where Pa is the number of prey killed; Npi the density of the predator (or stage of predator) i; Fpi the fraction of positive tests of the ith predator in a sample; Tpi the duration in days that the appropriate prey and predator stages are coincident in the field; and Rpi the retention time of a single prey feeding by ith predator (or stage of predator). Estimates from the precipitin test of egg and larval mortality due to predator for two beetle generations were found to agree closely with the independent estimates of "unknown" losses of eggs and young larvae during the same two beetle generations (Richards and Waloff 1961).
7. The precipitin test also was used to identify the predator species and to determine the fraction of Pieris rapae (L.) eggs and young larvae that died due to predation (Dempster 1967). Because of the relative scarcity of P. rapae a positive precipitin test was interpreted as one predation event. Studies of the delphacid Conomelus anceps (Germar) employed precipitin tests to identify ten of 91 potential predators (Rothchild 1966). The precipitin test could not be used to estimate predation rates because multiple predation events were possible.
8. For estimating predation rates with the precipitin test it is necessary to have information about predator and prey densities, densities of alternate prey, the period during which a meal can be detected in each predator and prey and predator stages involved. Precipitin tests estimate predation rates of prey which form a small fraction of the available prey or infrequent predation events. A slight bias may arise in such estimates if predators have fed on other predators that have fed on the prey, if a suspected predator is phytophagous but ingests sessile prey stages while feeding on the plant or if a suspected predator feeds on prey carrion (Boreham & Ohiagu 1978). The precipitin test may also yield biased estimates of predation rates from cross reactions between the antibodies of closely related species. Therefore, a knowledge of the local fauna which might serve as prey and the predator's propensity for local movement is essential to the successful application of this test (Luck et al. 1999). Also the serum developed from one prey stage may not react with the antigen of another (Boreham & Ohiagu 1978). Sufficient resources must be committed in order to use this technique: prey must be collected in sufficient numbers to elicit an immunological response when injected into the vertebrate. As such the procedure is not ideal when applied to small prey such as mites (Murray & Solomon 1978).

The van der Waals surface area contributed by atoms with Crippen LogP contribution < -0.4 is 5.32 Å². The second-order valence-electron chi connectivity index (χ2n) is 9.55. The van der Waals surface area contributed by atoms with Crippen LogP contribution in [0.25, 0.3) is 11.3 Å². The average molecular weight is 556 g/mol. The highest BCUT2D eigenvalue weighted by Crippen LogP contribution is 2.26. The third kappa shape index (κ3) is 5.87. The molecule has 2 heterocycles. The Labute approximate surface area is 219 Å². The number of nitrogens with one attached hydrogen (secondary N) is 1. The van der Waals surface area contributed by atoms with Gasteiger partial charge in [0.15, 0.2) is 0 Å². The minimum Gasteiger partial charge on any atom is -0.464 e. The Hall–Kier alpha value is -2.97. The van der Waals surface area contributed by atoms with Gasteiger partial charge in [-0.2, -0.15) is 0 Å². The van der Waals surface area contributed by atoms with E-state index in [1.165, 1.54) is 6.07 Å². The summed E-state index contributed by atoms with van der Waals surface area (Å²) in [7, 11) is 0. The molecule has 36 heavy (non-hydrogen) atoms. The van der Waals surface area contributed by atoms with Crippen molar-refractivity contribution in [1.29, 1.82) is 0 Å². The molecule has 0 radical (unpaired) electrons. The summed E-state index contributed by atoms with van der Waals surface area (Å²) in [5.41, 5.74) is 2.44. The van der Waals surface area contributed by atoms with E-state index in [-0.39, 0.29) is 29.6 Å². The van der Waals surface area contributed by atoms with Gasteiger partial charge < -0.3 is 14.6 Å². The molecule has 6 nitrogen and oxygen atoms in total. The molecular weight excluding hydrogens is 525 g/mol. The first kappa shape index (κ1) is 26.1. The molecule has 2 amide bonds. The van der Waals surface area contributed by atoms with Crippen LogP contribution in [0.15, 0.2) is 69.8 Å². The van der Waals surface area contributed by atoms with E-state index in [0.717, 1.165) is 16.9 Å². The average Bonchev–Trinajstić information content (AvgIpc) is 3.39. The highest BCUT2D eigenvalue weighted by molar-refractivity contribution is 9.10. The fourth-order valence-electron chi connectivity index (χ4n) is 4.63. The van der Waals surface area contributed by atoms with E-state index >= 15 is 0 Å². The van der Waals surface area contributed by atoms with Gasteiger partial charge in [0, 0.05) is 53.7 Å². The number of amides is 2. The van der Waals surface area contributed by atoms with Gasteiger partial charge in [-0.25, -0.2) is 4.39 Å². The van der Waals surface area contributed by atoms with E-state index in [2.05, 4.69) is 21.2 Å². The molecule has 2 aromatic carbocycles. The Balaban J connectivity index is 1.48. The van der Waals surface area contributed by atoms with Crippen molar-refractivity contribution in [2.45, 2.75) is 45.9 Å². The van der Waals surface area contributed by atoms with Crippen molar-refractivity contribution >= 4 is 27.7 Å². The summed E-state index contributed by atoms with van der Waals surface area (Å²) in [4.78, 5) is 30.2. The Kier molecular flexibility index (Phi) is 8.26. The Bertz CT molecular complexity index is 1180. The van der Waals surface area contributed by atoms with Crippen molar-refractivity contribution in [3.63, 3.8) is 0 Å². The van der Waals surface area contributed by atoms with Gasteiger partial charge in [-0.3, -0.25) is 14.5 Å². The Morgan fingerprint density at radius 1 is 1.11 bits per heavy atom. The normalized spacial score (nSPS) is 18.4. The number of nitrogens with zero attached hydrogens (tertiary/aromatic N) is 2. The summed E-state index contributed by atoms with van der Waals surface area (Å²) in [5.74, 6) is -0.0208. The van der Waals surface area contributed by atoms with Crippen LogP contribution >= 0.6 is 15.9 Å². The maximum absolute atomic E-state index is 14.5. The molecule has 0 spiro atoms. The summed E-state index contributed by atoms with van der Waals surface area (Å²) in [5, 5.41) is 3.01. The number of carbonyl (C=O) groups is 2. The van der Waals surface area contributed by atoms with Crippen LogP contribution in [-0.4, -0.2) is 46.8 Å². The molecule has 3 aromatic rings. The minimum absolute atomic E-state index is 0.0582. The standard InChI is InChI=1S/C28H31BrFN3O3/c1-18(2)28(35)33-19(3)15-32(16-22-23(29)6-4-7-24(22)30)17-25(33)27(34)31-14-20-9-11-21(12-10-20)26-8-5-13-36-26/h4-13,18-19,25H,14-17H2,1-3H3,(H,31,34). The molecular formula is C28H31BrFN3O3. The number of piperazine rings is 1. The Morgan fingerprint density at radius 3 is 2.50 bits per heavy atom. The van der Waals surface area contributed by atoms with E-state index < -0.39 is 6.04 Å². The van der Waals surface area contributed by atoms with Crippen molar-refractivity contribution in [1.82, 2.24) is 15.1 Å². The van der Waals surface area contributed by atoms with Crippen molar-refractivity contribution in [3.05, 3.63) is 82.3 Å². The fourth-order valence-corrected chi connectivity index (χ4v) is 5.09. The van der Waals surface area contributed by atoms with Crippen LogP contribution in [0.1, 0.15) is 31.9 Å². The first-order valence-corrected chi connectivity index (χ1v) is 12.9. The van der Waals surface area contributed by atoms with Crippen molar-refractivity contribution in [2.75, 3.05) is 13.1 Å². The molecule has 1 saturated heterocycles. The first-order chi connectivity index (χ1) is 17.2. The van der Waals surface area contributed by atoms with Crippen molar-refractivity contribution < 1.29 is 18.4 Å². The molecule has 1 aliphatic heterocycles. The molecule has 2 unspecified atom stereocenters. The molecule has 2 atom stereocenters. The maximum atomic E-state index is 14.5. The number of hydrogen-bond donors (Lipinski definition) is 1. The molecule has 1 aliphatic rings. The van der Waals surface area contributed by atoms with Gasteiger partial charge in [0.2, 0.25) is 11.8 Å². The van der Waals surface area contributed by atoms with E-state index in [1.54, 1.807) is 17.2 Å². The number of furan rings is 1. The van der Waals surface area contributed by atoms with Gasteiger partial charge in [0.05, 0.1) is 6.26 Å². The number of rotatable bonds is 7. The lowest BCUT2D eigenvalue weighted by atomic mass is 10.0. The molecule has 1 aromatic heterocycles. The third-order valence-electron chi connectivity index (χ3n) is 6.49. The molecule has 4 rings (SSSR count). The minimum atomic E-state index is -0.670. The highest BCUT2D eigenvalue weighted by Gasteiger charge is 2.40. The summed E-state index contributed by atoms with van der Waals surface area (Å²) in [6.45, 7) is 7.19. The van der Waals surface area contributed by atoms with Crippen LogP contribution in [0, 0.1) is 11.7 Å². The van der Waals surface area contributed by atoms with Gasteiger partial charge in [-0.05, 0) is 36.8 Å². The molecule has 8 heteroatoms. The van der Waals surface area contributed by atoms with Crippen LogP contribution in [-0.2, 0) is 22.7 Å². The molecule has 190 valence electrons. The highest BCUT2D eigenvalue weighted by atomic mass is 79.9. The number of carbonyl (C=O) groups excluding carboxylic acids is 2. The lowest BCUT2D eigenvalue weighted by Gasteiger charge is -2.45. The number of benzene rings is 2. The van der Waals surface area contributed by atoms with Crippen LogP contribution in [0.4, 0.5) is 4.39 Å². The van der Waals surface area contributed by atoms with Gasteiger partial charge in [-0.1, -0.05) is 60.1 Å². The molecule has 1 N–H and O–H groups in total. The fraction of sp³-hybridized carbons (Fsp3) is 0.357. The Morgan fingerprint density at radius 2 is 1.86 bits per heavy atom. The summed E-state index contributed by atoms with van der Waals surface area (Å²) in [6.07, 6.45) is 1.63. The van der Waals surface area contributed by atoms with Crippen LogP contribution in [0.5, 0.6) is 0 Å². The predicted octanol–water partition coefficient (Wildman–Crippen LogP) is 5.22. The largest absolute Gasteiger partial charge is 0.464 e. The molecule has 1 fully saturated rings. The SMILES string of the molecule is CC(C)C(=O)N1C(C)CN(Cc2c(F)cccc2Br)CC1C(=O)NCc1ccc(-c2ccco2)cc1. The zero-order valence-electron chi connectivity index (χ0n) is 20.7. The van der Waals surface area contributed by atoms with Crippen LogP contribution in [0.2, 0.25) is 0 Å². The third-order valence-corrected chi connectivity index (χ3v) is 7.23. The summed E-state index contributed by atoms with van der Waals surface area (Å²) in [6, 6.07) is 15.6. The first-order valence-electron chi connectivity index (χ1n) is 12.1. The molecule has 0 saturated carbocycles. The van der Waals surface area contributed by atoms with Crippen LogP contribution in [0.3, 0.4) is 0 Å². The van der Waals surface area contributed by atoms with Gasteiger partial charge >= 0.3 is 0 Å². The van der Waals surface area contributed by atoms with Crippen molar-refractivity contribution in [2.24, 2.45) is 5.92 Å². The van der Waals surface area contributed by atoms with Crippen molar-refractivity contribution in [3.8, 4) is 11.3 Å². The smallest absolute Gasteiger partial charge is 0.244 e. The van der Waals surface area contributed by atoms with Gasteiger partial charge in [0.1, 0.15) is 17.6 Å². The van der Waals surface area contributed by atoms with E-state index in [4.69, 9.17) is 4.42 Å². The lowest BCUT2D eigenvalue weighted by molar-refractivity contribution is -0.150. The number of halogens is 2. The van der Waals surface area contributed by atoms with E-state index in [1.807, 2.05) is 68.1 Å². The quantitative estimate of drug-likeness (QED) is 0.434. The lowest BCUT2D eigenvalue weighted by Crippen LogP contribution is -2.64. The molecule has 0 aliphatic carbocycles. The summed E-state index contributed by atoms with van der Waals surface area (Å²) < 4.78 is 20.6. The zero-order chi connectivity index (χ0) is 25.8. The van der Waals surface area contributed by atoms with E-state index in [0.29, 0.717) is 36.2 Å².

9. When used in conjunction with other population studies, precipitin assays may be very helpful. Few other methods can provide quantitative estimates of predation rates under natural field conditions. Although they cannot be used to estimate predation rates under all situations, they are valuable for identifying predator species or stages that feed on a prey. This method deserves more attention especially as more sensitive tests such as ELISA are available (Vickermann & Sunderland 1975, Fichter & Stephen 1981, 1984; Ragsdale et al. 1981, Crook & Sunderland 1984, Sunderland et al. 1987, Soop & Sunderland 1989). A great advantage is that predation is allowed to occur naturally.
B. Electrophoresis & Isoelectric Focusing.
1. Predators may be associated with the prey with electrophoretic techniques. Electrophoresis separates proteins based on charge and size differences in an electrical field. Differences in charge and size commonly occur among isoenzymes (proteins catalyzing the same reaction) from different taxa. If the prey and predator have isoenzymes with different electrophoretic mobilities, the analysis of homogenates prepared from predators fed on prey should exhibit protein bands corresponding to the predator and the prey. Also if there are several potential prey of a predator, and if the prey have electrophoretically distinct isoenzymes, analysis of predator homogenates can reveal the prey species inside the predator.
2. Electrophoresis can be successful if the prey isoenzymes are detectable after predator feeding, and electrophoretic variation occurs among the prey and predator isoenzymes. Isoenzyme detection depends on prey size, in vitro activity of the isoenzyme, presence and volume of the predator foregut, and the type of electrophoresis employed (Murray & Solomon 1978, Giller 1984, Lister et al. 1987, Soop & Sunderland 1989). Electrophoretic variation depends on the suite of isoenzymes available for comparison and the type of electrophoresis. Standard electrophoretic procedures (starch gel and polyacrylamide gel electrophoresis) can detect prey isoenzyme activity for several isoenzyme types involving relatively large prey (>2-3 mm body length). Under this size, the number of detectable prey isoenzymes is diminished and hence the chance of distinguishing closely related prey is decreased.